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Ontario Farmers Take Action
Meet the two farmers who have asked the Environmental Commissioner of Ontario to take up a review of genetically engineered herbicide tolerant alfalfa.
Farm description: We are members of the Organic Meadow Co-operative and have a certified organic dairy farm east of Kingston, Ontario. We have farmed organically since the mid 1980s. Our farm has been certified organic for 19 years and our dairy herd certified for 12 years.
What Dianne says: “Our family has been active in the local farm and food movement in the Kingston area for over a decade, and we are very familiar with the aspirations and expectations of people involved in that movement. The trust that has developed between local farmers and local eaters is based on knowing how the food is grown and what is in the food. People want food that is grown as naturally as possible, that is uncontaminated with chemicals and GMOs, and that has had as little impact as possible on the environment. We do not want to risk having GMOs in any part of the food chain and in the environment.”
“If Roundup Ready alfalfa were grown near our farm, we could be affected by contamination of other species in our fields, or by the use of other pesticides that could be used to compensate for Roundup-resistant weeds.”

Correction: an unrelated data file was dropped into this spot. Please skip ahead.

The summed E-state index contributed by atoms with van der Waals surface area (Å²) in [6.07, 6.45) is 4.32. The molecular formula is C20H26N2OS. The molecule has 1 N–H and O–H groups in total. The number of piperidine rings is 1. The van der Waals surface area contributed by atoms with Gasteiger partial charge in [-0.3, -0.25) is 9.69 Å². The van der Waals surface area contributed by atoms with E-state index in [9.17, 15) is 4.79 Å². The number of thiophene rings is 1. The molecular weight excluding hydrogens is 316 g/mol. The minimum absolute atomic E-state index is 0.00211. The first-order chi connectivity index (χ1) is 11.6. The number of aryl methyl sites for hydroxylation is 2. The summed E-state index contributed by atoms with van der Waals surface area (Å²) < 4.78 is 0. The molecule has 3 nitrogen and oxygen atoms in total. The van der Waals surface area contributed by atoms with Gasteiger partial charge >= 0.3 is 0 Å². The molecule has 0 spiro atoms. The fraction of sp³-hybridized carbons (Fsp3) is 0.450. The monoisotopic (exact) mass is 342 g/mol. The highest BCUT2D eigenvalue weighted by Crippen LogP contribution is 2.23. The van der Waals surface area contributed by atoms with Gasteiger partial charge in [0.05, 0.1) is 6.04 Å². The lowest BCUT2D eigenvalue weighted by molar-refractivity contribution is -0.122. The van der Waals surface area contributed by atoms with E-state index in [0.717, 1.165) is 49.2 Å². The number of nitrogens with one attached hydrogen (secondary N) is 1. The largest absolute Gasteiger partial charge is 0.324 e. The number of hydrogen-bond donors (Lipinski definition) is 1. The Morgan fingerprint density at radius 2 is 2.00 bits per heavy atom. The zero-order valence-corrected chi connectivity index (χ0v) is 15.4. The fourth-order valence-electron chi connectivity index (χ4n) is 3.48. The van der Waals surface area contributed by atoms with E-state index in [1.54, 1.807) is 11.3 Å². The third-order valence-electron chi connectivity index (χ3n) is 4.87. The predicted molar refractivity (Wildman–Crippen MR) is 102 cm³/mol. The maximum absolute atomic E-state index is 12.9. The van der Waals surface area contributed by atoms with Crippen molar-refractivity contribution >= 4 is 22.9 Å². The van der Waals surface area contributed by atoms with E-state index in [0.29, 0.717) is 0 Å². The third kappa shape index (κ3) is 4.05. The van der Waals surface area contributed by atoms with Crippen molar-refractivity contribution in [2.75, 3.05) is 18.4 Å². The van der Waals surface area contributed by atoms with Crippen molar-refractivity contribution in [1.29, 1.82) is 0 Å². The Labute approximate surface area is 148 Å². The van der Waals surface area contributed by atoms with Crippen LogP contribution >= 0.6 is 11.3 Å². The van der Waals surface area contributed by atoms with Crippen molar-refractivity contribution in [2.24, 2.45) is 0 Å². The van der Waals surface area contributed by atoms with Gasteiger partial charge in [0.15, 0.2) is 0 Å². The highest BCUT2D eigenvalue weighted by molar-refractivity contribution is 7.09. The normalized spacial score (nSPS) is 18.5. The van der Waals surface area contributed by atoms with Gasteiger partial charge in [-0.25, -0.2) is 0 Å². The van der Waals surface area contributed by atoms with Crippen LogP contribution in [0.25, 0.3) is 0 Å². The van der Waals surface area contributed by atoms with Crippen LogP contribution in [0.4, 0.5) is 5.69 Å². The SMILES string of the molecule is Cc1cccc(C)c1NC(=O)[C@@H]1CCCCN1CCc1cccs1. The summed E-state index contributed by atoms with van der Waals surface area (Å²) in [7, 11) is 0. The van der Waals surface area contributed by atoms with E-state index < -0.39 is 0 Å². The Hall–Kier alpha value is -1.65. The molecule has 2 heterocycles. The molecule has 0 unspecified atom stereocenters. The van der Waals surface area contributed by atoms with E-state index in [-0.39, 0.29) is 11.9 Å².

Farm Description: Dave and Chantal Lewington, and their children Caleb, Jacob, Olivia and Emma, own and operate Dalew Farms near Sudbury Ontario. They sell a wide variety of vegetables, chicken, grassfed beef and pork, and operate a Community Shared Agriculture. Dave grew up on a pig farm in southern Ontario and interned himself on a vegetable farm.
Their beef is grass-fed on a rotational pasture. Each day, Dave moves his cattle herd to a different section of his 100-acre farm. Once the cows have eaten all the prime grass they are moved to a new section. Dave follows the cattle with his chickens, who search the cow paddies for bugs and spread the manure, which improves the soil over time. “Rotationally grazing cattle is an excellent way to reclaim some sort of in-between or marginal land,” Lewington said. “We want to make sure we leave our farm, or our land, better for our kids than the way we found it.” (Except from an article in The Sudbury Star)
What Dave says: “GM alfalfa would be the first perennial GM crop released in Canada and that creates another whole new set of headaches for farmers like us who want to avoid GM crops. We have alfalfa on our farm in hay fields and pastures where we have never planted any alfalfa! If another farmer in the community plants GM alfalfa it is inevitable that ours will be cross pollinated and contaminated by that GM alfalfa, and then guess what, we suddenly have GM alfalfa growing on our farm.”